Health column: Heal faster and reduce pain with laser therapy | VailDaily.com
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Health column: Heal faster and reduce pain with laser therapy

Sean Miller, D.C.newsroom@vaildaily.comVAIL CO, Colorado
Special to the DailySean Miller is a doctor of chiropractic in Edwards whose practice focuses on "muscle activation" uding cold laser, chiropractic, soft tissue techniques, exercise, and nutrition to restore proper function and movement patterns to acute and chronic spine and extremity complaints.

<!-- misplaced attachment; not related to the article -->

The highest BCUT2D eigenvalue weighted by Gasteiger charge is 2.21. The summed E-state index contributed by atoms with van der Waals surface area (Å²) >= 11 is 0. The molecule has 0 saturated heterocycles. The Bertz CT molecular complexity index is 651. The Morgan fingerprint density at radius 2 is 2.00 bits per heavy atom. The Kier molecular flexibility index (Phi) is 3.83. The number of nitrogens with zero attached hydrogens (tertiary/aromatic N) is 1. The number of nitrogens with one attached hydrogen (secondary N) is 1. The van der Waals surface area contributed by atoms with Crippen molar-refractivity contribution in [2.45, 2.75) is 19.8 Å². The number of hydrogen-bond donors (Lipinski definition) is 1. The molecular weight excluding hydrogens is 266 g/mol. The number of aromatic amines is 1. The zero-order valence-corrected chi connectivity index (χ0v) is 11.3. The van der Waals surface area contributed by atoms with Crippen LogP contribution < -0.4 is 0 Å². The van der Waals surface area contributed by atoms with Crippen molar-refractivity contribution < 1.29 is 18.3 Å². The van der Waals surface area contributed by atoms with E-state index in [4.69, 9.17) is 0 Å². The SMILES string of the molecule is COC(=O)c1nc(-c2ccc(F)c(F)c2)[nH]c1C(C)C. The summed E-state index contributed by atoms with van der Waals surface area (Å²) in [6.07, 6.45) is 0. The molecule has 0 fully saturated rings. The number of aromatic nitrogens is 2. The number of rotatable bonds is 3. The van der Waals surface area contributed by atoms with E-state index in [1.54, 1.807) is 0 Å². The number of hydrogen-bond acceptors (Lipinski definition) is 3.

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Ever since lasers came into existence there has been an aura of science fiction surrounding them. Lasers have been used by evil villains in movies who use giant space lasers to hold the world hostage or in laser gun battles in Star Wars.It’s not all science fiction, however. Cold laser or low level laser therapy has become extremely popular in recent years, with utilization in various medical fields ranging from veterinary medicine, chiropractic, orthopedic, dermatology and plastic surgery.The main two questions I get about cold laser in my clinic are, “Does cold laser therapy really work?” and “How does cold laser therapy work?”Before these questions are answered it needs to be noted that there are many types of lasers and we are specifically talking about non-thermal, low power, monochromatic (or singe wavelength) 635nm lasers used for healing damaged tissue and reducing pain.So onto the first question, does cold laser or low level laser work to heal tissue and reduce pain? The answer, according to much of the literature, is yes. In one book on clinical laser low level laser therapy, written in 2002 by authors Jan Turner and Lars Hode, titled “Laser Therapy Clinical Practice and Scientific Background,” which has 1,281 references, the authors note that lasers are “sterile, painless, and often less expensive than methods already in use,” and ” … have no undesirable side effects in the hands of a qualified therapist,” and that “laser therapy for wounds healing is ideal, since it promotes healing and reduces pain at the same time.”In an article in the October 2004 edition of American Journal of Physical Medicine & Rehabilitation, researchers injured the knees of 42 rats, giving them arthritis. Twenty one of the rats were given 635nm low-level laser exposure over the arthritic knee for 15 minutes, three times per week for eight weeks. The other 21 rats were not exposed. The results showed a marked repair of the arthritic cartilage in the rats that received laser therapy, but not in the un-treated rats. The authors concluded that 635nm low-power laser enhances protein production in arthritic joints and repairs the arthritic cartilage.These are only two of approximately 2,400 papers on therapeutic laser published over the last 10 years, according to an article in the January 2004 edition of Biochemistry titled “Photobiological Principles of Therapeutic Applications of Laser Radiation.”How does low level laser therapy work? The most common theory I’ve read is that the laser light is most likely absorbed by photoreceptors of mitochondria of the targeted tissue cells, which results in enhanced cellular metabolism. In a nutshell, the mitochondria are the primary energy-producing element in each cell. When the low-level laser enhances the metabolism of the mitochondria, it is thought that the mitochondria are able to create more energy or ATP. The increase in ATP may allow the targeted cells to increase DNA and protein synthesis, resulting in more efficient repair of damaged tissue.As noted earlier the information on low-level laser therapy is vast and the information presented here is a very brief summary on some of the better-known effects of laser therapy. If you would like more information on cold lasers, email me at sean@seanmillerhealth.com.Sean Miller is a doctor of chiropractic in Edwards whose practice focuses on “muscle activation” uding cold laser, chiropractic, soft tissue techniques, exercise, and nutrition to restore proper function and movement patterns to acute and chronic spine and extremity complaints. More information about his practice can be found at http://www.seanmillerhealth.com.


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